Quinnipiac Nabs ECAC Title With 4-1 Win Over Men's Hockey

Champs At Last
Quinnipiac hoisted its first Whitelaw Cup in program history Saturday night.

UPDATED: March 21, 2016, at 3:35 a.m.

LAKE PLACID, N.Y. — With 10 seconds to go in the first period of Saturday night’s ECAC championship game, Quinnipiac held its breath.

One season after a leg injury kept Bobcat star Sam Anas out of the ECAC men’s hockey semifinals against Harvard, Quinnipiac’s most dangerous weapon was gone once more. Crimson junior Luke Esposito crushed the 5’8” Anas into the boards behind the Bobcat net, bringing another ECAC tournament run for the conference’s leading point-getter to a premature close.

Quinnipiac, on the other hand, was just getting started.

Clock Shows Zero
Goaltender Michael Garteig celebrates at time expires in the ECAC title game Saturday night at Herb Brooks Arena. Quinnipiac topped Harvard, 4-1, and Garteig made 24 saves.

Esposito received a five-minute boarding major for the hit, putting the Bobcats on the man advantage for the first 4:50 of the second period. And despite missing its leading man, the Quinnipiac power play put on a show.

The No. 2/2 Bobcats scored twice on the major and a third time on another 5-on-4 minutes later to put a stranglehold on their first ECAC championship in program history by way of a 4-1 win over No. 9/9 Harvard.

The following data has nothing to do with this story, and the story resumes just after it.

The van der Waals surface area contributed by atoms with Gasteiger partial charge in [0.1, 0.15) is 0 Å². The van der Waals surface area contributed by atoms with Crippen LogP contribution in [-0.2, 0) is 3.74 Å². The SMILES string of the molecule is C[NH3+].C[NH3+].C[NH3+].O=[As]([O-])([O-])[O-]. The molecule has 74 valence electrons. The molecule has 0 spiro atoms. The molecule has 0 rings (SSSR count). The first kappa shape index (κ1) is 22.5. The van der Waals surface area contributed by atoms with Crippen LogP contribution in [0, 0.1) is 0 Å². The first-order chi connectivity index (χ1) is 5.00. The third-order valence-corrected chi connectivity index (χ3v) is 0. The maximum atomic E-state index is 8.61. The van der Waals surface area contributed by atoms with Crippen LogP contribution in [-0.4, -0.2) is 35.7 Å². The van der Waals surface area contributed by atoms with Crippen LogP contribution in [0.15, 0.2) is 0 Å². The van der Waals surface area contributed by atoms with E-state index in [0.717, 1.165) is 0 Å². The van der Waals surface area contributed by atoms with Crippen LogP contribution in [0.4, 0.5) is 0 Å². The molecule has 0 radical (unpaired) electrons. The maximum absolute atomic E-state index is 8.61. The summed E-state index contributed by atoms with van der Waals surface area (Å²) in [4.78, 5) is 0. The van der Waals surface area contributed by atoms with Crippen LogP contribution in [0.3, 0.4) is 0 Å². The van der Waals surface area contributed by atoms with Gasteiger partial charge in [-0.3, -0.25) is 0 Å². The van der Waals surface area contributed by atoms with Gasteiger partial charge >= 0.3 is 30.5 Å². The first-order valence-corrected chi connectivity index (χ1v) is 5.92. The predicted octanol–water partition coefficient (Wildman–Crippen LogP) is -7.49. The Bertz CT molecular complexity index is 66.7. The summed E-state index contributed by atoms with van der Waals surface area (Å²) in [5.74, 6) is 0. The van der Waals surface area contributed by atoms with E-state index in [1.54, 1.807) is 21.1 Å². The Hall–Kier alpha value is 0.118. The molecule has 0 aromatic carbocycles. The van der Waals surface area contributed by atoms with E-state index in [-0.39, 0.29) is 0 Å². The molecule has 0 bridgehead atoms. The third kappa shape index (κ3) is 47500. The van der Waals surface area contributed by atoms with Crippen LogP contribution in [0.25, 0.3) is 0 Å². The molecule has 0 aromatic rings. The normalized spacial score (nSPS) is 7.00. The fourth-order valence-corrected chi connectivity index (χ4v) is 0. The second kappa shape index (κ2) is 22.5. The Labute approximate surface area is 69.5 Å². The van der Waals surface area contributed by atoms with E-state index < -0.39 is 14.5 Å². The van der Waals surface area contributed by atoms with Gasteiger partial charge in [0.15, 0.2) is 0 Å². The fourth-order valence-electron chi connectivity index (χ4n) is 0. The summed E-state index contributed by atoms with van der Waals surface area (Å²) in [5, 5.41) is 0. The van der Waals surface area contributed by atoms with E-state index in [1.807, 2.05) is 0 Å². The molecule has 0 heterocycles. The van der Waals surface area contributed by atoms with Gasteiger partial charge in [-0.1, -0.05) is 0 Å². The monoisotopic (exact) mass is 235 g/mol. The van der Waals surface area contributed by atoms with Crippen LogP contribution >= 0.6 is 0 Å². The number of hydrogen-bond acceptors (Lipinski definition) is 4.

“The guys, they were mad with the hit,” Quinnipiac coach Rand Pecknold said. “It’s part of hockey. For us, it was more about getting focused. Sam was done, and we had to move on.”

“When you get to the [ECAC’s] final four or the NCAA tournament, it’s a one-shot deal,” Harvard coach Ted Donato ’91 said. “You have to be able to manage those momentum swings. You have to be able to stay away from that big mistake. Tonight, we certainly weren’t.”

Power Play Strike
Goaltender Michael Garteig comes out of his net to congratulate his teammates after one of Quinnipiac's three power play goals in the second period.

Second-team all-ECAC honoree Tim Clifton set the Bobcat freight train in motion 1:11 into the second, beating sophomore netminder Merrick Madsen from the right faceoff circle for his 18th score of the year. Sophomore Landon Smith picked up an assist on the play, then scored a goal of his own from nearly the same spot less than two minutes later with Esposito still a helpless spectator.

After Esposito finally left the box, freshman Adam Baughman was quick to take his place. Junior winger K.J. Tiefenwerth made the Crimson (19-10-4, 12-6-4 ECAC) pay for a holding call on the rookie, stuffing home a rebound at 7:20.

“We just can’t be in the box that long with a great team like Quinnipiac,” Harvard co-captain Kyle Criscuolo said. “Madsen’s been really good on the penalty kill for us all year, [but] I don’t think he saw a few.”

Anas Injury
Sam Anas's availibility for the NCAA tournament is now uncertain. He was seen after the game favoring his left arm.